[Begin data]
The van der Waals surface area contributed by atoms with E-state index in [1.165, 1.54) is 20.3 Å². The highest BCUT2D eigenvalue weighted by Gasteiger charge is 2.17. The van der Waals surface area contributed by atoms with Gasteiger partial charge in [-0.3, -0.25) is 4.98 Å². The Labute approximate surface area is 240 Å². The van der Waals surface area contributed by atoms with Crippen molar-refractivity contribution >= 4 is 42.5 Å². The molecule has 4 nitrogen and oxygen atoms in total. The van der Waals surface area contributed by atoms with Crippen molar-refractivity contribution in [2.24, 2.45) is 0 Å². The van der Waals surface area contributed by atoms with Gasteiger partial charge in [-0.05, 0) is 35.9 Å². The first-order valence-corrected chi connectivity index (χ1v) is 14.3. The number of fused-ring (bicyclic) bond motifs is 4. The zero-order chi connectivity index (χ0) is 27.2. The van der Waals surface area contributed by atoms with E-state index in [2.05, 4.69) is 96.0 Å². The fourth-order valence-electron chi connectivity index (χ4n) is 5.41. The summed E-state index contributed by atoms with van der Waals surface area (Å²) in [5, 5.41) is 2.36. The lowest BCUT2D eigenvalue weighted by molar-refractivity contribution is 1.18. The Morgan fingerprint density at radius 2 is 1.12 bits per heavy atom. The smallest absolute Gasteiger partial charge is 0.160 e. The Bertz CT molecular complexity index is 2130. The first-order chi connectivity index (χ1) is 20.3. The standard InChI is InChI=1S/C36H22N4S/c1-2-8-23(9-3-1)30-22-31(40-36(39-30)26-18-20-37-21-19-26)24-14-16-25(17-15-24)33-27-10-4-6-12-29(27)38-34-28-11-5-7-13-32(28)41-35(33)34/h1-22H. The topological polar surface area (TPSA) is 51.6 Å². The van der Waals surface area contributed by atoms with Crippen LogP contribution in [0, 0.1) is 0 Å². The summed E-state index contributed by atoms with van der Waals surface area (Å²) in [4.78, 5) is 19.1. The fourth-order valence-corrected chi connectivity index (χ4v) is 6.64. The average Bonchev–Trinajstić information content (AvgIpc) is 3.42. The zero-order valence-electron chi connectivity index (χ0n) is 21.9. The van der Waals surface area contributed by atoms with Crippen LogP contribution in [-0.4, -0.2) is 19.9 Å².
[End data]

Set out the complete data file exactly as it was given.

The van der Waals surface area contributed by atoms with E-state index in [1.165, 1.54) is 20.3 Å². The highest BCUT2D eigenvalue weighted by Gasteiger charge is 2.17. The van der Waals surface area contributed by atoms with Gasteiger partial charge in [-0.3, -0.25) is 4.98 Å². The Labute approximate surface area is 240 Å². The van der Waals surface area contributed by atoms with Crippen molar-refractivity contribution >= 4 is 42.5 Å². The molecule has 4 nitrogen and oxygen atoms in total. The van der Waals surface area contributed by atoms with Crippen molar-refractivity contribution in [2.24, 2.45) is 0 Å². The van der Waals surface area contributed by atoms with Gasteiger partial charge in [-0.05, 0) is 35.9 Å². The first-order valence-corrected chi connectivity index (χ1v) is 14.3. The number of fused-ring (bicyclic) bond motifs is 4. The zero-order chi connectivity index (χ0) is 27.2. The van der Waals surface area contributed by atoms with E-state index in [2.05, 4.69) is 96.0 Å². The fourth-order valence-electron chi connectivity index (χ4n) is 5.41. The summed E-state index contributed by atoms with van der Waals surface area (Å²) in [5, 5.41) is 2.36. The lowest BCUT2D eigenvalue weighted by molar-refractivity contribution is 1.18. The Morgan fingerprint density at radius 2 is 1.12 bits per heavy atom. The smallest absolute Gasteiger partial charge is 0.160 e. The Bertz CT molecular complexity index is 2130. The first-order chi connectivity index (χ1) is 20.3. The standard InChI is InChI=1S/C36H22N4S/c1-2-8-23(9-3-1)30-22-31(40-36(39-30)26-18-20-37-21-19-26)24-14-16-25(17-15-24)33-27-10-4-6-12-29(27)38-34-28-11-5-7-13-32(28)41-35(33)34/h1-22H. The topological polar surface area (TPSA) is 51.6 Å². The van der Waals surface area contributed by atoms with Crippen LogP contribution in [0, 0.1) is 0 Å². The summed E-state index contributed by atoms with van der Waals surface area (Å²) in [4.78, 5) is 19.1. The fourth-order valence-corrected chi connectivity index (χ4v) is 6.64. The average Bonchev–Trinajstić information content (AvgIpc) is 3.42. The zero-order valence-electron chi connectivity index (χ0n) is 21.9. The van der Waals surface area contributed by atoms with Crippen LogP contribution in [-0.4, -0.2) is 19.9 Å².